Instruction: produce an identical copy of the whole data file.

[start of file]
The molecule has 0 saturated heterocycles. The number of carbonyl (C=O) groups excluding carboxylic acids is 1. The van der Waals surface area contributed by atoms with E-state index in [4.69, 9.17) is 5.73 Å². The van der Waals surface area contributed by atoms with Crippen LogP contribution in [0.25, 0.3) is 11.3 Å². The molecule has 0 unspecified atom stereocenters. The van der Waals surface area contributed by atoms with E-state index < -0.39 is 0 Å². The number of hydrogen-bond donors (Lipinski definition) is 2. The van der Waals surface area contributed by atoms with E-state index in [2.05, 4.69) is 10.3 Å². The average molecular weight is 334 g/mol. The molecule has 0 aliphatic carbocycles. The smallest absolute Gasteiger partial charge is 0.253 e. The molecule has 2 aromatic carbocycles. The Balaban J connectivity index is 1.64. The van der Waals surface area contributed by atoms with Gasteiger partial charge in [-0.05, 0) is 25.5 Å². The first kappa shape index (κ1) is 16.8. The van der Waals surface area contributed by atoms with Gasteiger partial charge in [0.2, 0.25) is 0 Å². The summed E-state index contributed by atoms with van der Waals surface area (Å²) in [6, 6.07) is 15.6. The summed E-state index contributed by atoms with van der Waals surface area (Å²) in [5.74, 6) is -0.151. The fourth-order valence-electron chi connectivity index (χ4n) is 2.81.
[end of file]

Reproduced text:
The molecule has 0 saturated heterocycles. The number of carbonyl (C=O) groups excluding carboxylic acids is 1. The van der Waals surface area contributed by atoms with E-state index in [4.69, 9.17) is 5.73 Å². The van der Waals surface area contributed by atoms with Crippen LogP contribution in [0.25, 0.3) is 11.3 Å². The molecule has 0 unspecified atom stereocenters. The van der Waals surface area contributed by atoms with E-state index < -0.39 is 0 Å². The number of hydrogen-bond donors (Lipinski definition) is 2. The van der Waals surface area contributed by atoms with E-state index in [2.05, 4.69) is 10.3 Å². The average molecular weight is 334 g/mol. The molecule has 0 aliphatic carbocycles. The smallest absolute Gasteiger partial charge is 0.253 e. The molecule has 2 aromatic carbocycles. The Balaban J connectivity index is 1.64. The van der Waals surface area contributed by atoms with Gasteiger partial charge in [-0.05, 0) is 25.5 Å². The first kappa shape index (κ1) is 16.8. The van der Waals surface area contributed by atoms with Gasteiger partial charge in [0.2, 0.25) is 0 Å². The summed E-state index contributed by atoms with van der Waals surface area (Å²) in [6, 6.07) is 15.6. The summed E-state index contributed by atoms with van der Waals surface area (Å²) in [5.74, 6) is -0.151. The fourth-order valence-electron chi connectivity index (χ4n) is 2.81.